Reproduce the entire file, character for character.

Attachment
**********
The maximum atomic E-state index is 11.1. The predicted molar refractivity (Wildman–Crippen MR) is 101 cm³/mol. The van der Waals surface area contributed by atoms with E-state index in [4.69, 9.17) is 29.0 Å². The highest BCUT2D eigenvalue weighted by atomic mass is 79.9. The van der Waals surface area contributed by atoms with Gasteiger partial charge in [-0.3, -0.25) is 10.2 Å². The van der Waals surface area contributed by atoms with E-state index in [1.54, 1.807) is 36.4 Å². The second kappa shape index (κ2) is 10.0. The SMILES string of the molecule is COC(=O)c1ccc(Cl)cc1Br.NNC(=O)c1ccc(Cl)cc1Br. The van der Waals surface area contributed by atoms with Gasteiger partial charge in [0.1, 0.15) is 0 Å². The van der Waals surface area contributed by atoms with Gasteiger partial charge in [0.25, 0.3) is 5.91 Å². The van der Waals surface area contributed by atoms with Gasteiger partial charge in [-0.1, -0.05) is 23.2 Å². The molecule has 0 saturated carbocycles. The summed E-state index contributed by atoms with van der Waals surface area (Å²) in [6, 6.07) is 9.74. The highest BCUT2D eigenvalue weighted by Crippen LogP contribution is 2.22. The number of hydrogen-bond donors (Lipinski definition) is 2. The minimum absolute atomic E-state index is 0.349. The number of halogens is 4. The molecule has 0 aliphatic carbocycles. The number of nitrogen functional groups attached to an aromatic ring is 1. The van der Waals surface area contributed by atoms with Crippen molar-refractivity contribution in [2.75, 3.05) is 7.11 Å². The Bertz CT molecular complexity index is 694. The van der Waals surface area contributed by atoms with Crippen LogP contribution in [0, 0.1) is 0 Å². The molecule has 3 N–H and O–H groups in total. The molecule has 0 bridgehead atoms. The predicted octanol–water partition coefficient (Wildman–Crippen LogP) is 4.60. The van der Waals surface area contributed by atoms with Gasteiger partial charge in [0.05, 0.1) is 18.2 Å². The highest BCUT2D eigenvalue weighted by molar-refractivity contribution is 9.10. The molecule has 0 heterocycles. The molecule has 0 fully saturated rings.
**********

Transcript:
The maximum atomic E-state index is 11.1. The predicted molar refractivity (Wildman–Crippen MR) is 101 cm³/mol. The van der Waals surface area contributed by atoms with E-state index in [4.69, 9.17) is 29.0 Å². The highest BCUT2D eigenvalue weighted by atomic mass is 79.9. The van der Waals surface area contributed by atoms with Gasteiger partial charge in [-0.3, -0.25) is 10.2 Å². The van der Waals surface area contributed by atoms with E-state index in [1.54, 1.807) is 36.4 Å². The second kappa shape index (κ2) is 10.0. The SMILES string of the molecule is COC(=O)c1ccc(Cl)cc1Br.NNC(=O)c1ccc(Cl)cc1Br. The van der Waals surface area contributed by atoms with Gasteiger partial charge in [0.1, 0.15) is 0 Å². The van der Waals surface area contributed by atoms with Gasteiger partial charge in [0.25, 0.3) is 5.91 Å². The van der Waals surface area contributed by atoms with Gasteiger partial charge in [-0.1, -0.05) is 23.2 Å². The molecule has 0 saturated carbocycles. The summed E-state index contributed by atoms with van der Waals surface area (Å²) in [6, 6.07) is 9.74. The highest BCUT2D eigenvalue weighted by Crippen LogP contribution is 2.22. The number of hydrogen-bond donors (Lipinski definition) is 2. The minimum absolute atomic E-state index is 0.349. The number of halogens is 4. The molecule has 0 aliphatic carbocycles. The number of nitrogen functional groups attached to an aromatic ring is 1. The van der Waals surface area contributed by atoms with Crippen molar-refractivity contribution in [2.75, 3.05) is 7.11 Å². The Bertz CT molecular complexity index is 694. The van der Waals surface area contributed by atoms with Crippen LogP contribution in [0, 0.1) is 0 Å². The molecule has 3 N–H and O–H groups in total. The molecule has 0 bridgehead atoms. The predicted octanol–water partition coefficient (Wildman–Crippen LogP) is 4.60. The van der Waals surface area contributed by atoms with Gasteiger partial charge in [0.05, 0.1) is 18.2 Å². The highest BCUT2D eigenvalue weighted by molar-refractivity contribution is 9.10. The molecule has 0 heterocycles. The molecule has 0 fully saturated rings.